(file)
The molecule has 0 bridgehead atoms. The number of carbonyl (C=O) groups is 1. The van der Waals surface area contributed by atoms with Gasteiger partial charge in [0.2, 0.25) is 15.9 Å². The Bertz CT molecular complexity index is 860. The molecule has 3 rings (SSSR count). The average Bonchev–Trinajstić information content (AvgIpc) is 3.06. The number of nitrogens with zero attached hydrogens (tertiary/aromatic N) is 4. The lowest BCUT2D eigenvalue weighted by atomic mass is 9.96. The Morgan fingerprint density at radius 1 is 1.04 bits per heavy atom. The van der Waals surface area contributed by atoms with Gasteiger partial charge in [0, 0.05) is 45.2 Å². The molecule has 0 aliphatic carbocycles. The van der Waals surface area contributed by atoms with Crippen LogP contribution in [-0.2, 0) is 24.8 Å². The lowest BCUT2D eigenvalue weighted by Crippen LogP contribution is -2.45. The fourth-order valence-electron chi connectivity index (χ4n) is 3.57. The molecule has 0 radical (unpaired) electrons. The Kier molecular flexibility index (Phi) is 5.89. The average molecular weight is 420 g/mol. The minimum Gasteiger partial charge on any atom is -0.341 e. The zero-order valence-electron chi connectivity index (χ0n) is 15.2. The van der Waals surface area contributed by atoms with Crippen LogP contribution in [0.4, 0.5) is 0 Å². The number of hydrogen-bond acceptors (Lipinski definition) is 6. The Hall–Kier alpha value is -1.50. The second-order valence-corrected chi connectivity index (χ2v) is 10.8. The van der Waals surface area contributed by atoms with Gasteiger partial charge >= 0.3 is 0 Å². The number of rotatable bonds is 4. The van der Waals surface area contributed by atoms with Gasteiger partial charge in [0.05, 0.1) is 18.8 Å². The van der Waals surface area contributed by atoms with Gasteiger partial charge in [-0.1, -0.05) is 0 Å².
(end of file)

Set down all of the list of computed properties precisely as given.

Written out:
The molecule has 0 bridgehead atoms. The number of carbonyl (C=O) groups is 1. The van der Waals surface area contributed by atoms with Gasteiger partial charge in [0.2, 0.25) is 15.9 Å². The Bertz CT molecular complexity index is 860. The molecule has 3 rings (SSSR count). The average Bonchev–Trinajstić information content (AvgIpc) is 3.06. The number of nitrogens with zero attached hydrogens (tertiary/aromatic N) is 4. The lowest BCUT2D eigenvalue weighted by atomic mass is 9.96. The Morgan fingerprint density at radius 1 is 1.04 bits per heavy atom. The van der Waals surface area contributed by atoms with Gasteiger partial charge in [0, 0.05) is 45.2 Å². The molecule has 0 aliphatic carbocycles. The van der Waals surface area contributed by atoms with Crippen LogP contribution in [-0.2, 0) is 24.8 Å². The lowest BCUT2D eigenvalue weighted by Crippen LogP contribution is -2.45. The fourth-order valence-electron chi connectivity index (χ4n) is 3.57. The molecule has 0 radical (unpaired) electrons. The Kier molecular flexibility index (Phi) is 5.89. The average molecular weight is 420 g/mol. The minimum Gasteiger partial charge on any atom is -0.341 e. The zero-order valence-electron chi connectivity index (χ0n) is 15.2. The van der Waals surface area contributed by atoms with Crippen LogP contribution in [0.4, 0.5) is 0 Å². The number of hydrogen-bond acceptors (Lipinski definition) is 6. The Hall–Kier alpha value is -1.50. The second-order valence-corrected chi connectivity index (χ2v) is 10.8. The van der Waals surface area contributed by atoms with Gasteiger partial charge >= 0.3 is 0 Å². The number of rotatable bonds is 4. The van der Waals surface area contributed by atoms with Gasteiger partial charge in [0.05, 0.1) is 18.8 Å². The van der Waals surface area contributed by atoms with Gasteiger partial charge in [-0.1, -0.05) is 0 Å².